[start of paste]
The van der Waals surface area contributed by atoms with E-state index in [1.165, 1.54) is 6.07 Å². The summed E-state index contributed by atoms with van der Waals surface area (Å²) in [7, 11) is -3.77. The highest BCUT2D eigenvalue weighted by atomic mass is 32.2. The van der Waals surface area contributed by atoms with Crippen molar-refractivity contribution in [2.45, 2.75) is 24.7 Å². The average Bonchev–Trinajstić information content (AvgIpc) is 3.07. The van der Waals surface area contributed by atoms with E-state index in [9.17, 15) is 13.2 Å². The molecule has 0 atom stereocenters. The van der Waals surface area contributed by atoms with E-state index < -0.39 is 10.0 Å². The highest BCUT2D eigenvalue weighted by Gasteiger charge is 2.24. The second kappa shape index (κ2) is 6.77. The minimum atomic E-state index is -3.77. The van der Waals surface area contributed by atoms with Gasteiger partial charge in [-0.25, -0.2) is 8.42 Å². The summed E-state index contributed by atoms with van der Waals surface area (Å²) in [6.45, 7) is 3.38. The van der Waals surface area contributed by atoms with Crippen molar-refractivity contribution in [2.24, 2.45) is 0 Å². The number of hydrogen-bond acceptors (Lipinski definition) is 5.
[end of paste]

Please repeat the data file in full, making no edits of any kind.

The van der Waals surface area contributed by atoms with E-state index in [1.165, 1.54) is 6.07 Å². The summed E-state index contributed by atoms with van der Waals surface area (Å²) in [7, 11) is -3.77. The highest BCUT2D eigenvalue weighted by atomic mass is 32.2. The van der Waals surface area contributed by atoms with Crippen molar-refractivity contribution in [2.45, 2.75) is 24.7 Å². The average Bonchev–Trinajstić information content (AvgIpc) is 3.07. The van der Waals surface area contributed by atoms with E-state index in [9.17, 15) is 13.2 Å². The molecule has 0 atom stereocenters. The van der Waals surface area contributed by atoms with E-state index < -0.39 is 10.0 Å². The highest BCUT2D eigenvalue weighted by Gasteiger charge is 2.24. The second kappa shape index (κ2) is 6.77. The minimum atomic E-state index is -3.77. The van der Waals surface area contributed by atoms with Gasteiger partial charge in [-0.25, -0.2) is 8.42 Å². The summed E-state index contributed by atoms with van der Waals surface area (Å²) in [6.45, 7) is 3.38. The van der Waals surface area contributed by atoms with Crippen molar-refractivity contribution in [2.24, 2.45) is 0 Å². The number of hydrogen-bond acceptors (Lipinski definition) is 5.